As a graduate student, Jenny was kind enough to trust and allow me to set up the potential outline of the piece, manage the oral histories/interviews with the humble and fearless guerrilla female veteran Mrs. Lourdes Poblete, and above all write on topics that interest my field of research: gender and race. Klytie would arduosly summarize the painful histories of the various atrocities in the Philippines during its occupation by the Japanese Imperial Army (Bataan Death March, Hellships). I would be tasked with breaking down gender roles for women of color who during the war faced a multitude of barriers and threats to their independence, safety, and future. The contributions of women during the war only within recent decades have been uncovered and discussed but primarily from a Western perspective on American or European women, not necessarily women from indigenous or colonized territories like the Philippines. Whereas Jenny narrowed down a broad topic for Klytie and I (The Guerrilla Resistance), Jenny also allowed us to be creative and curious about the topics I was interested in.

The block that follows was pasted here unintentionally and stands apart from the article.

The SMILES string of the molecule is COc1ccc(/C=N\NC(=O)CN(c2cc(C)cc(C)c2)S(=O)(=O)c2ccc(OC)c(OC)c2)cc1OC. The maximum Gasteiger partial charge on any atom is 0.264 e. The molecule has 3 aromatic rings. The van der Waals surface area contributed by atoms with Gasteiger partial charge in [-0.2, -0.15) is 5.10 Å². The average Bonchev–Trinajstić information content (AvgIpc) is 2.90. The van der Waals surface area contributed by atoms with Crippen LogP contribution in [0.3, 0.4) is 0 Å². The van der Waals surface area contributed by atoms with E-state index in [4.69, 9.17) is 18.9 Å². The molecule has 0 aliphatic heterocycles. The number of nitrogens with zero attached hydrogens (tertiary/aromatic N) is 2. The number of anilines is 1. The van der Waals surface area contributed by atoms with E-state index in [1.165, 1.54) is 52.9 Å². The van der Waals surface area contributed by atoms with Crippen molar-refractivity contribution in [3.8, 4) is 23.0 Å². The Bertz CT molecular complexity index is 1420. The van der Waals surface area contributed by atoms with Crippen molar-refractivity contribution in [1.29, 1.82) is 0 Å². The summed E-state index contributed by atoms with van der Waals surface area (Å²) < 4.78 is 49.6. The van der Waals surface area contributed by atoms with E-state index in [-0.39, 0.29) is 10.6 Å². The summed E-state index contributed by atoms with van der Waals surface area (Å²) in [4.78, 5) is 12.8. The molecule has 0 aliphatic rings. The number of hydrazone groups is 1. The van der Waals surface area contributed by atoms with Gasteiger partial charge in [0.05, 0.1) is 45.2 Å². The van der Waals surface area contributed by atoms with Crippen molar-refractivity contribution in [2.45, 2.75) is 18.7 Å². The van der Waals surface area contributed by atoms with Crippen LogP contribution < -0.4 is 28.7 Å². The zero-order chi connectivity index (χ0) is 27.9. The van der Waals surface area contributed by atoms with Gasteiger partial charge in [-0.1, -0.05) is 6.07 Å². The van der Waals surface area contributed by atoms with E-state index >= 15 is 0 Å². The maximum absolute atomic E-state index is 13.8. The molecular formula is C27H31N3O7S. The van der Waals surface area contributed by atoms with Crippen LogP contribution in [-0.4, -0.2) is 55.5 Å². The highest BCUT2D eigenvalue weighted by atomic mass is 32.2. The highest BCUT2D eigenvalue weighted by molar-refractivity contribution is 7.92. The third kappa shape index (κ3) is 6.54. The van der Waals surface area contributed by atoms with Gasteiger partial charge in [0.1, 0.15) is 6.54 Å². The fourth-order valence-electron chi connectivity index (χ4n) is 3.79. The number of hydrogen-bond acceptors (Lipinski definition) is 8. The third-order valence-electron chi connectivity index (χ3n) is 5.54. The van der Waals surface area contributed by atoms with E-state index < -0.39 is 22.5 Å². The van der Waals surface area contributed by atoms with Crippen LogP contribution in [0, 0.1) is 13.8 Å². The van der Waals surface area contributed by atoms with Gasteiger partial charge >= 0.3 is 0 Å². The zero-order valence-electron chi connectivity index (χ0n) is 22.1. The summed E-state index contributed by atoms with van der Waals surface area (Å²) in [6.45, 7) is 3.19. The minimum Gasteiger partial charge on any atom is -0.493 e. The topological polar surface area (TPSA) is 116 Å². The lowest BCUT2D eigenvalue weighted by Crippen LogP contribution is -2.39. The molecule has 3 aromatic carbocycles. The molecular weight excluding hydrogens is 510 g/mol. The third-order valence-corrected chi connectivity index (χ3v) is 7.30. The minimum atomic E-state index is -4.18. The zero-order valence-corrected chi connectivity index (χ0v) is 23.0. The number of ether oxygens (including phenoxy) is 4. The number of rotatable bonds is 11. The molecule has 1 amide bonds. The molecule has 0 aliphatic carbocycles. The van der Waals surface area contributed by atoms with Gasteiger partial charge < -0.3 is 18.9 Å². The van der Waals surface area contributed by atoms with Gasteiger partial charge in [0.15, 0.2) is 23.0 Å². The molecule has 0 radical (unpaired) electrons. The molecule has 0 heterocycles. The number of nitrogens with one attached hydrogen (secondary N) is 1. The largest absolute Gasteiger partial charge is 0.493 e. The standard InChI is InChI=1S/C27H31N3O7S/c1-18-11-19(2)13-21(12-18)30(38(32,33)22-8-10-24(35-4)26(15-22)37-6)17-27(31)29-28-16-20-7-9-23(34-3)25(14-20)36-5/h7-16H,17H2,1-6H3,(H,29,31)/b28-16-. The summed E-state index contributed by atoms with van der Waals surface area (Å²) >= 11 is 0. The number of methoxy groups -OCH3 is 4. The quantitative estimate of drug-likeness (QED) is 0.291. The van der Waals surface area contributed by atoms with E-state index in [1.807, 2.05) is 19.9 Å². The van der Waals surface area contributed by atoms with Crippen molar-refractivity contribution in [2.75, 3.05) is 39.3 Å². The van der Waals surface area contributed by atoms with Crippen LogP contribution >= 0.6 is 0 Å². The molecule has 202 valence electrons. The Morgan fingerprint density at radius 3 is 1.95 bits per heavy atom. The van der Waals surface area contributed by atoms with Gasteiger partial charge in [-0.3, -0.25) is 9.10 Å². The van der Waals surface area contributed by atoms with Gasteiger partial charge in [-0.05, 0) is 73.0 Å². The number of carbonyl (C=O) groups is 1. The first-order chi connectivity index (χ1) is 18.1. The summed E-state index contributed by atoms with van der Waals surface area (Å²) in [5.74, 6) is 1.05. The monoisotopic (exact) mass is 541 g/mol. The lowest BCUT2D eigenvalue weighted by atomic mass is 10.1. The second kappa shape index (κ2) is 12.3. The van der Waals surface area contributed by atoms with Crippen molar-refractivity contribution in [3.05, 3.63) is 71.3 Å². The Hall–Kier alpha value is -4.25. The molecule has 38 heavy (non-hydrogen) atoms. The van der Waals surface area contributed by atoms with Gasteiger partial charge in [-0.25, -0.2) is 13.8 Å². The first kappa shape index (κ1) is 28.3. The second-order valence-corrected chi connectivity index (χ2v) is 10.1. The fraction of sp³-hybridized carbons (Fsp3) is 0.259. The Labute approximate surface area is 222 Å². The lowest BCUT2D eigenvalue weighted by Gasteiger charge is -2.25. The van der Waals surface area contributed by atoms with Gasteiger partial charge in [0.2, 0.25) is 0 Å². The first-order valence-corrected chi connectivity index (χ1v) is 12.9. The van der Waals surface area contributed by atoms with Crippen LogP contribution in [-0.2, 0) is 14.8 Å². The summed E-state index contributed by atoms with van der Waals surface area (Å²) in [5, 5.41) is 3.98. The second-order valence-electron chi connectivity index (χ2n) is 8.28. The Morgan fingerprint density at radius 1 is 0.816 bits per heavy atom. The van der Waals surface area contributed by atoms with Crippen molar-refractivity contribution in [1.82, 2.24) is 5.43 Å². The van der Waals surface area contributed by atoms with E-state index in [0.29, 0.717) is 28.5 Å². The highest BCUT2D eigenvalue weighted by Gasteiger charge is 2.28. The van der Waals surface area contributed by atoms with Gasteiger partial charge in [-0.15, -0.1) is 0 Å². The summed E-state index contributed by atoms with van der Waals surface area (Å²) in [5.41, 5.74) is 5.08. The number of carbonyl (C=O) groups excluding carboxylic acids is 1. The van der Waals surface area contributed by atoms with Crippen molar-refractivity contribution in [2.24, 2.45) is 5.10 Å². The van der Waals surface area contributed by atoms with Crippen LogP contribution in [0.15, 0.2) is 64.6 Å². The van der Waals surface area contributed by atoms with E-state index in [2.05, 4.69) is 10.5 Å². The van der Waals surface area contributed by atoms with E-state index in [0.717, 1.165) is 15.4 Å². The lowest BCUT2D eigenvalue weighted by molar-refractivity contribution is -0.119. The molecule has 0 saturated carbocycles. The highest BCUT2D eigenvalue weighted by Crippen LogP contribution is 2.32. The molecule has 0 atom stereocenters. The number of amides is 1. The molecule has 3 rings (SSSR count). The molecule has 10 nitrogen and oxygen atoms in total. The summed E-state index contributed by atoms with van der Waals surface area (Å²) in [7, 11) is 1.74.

Which writers in your field inspire you?
Writers in my field that inspire me are Yen Le Espiritu, Sucheng Chan, Erika Lee, Karen L. Ishizuka, Huping Ling, Mei Nakano, and Susan Johnson. These authors are mainly Women’s Historians, Ethnic Studies, or Asian American Studies scholars. Their styles in writing are approachable, insightful, speak to gender, race, and sexuality and were my favorite authors that inspired to me to continue to pursue graduate school.
What inspired you to write?
I love reading and how the written word can transport you to other worlds, times, or places. Stories, if written well and with heart, can make more visible the perspectives of other people from both the past and present and therefore mentor and teach empathy. I think reading Asian American writer Yoshiko Uchida’s stories as a Japanese American girl in San Francisco during the 1930s and her uprooting during World War II to be sent off to Japanese internment camps (San Bruno’s Tanforan Racetrack and then to Topaz, Utah) really inspired me to look at history in a personal way. That the past is full of human figures with feelings and thoughts similar to mine, not just names on paper who had passed on generations ago, and whose stories speak to issues that still persist in the present.
Are you working on any other project(s) right now? If yes, what are they?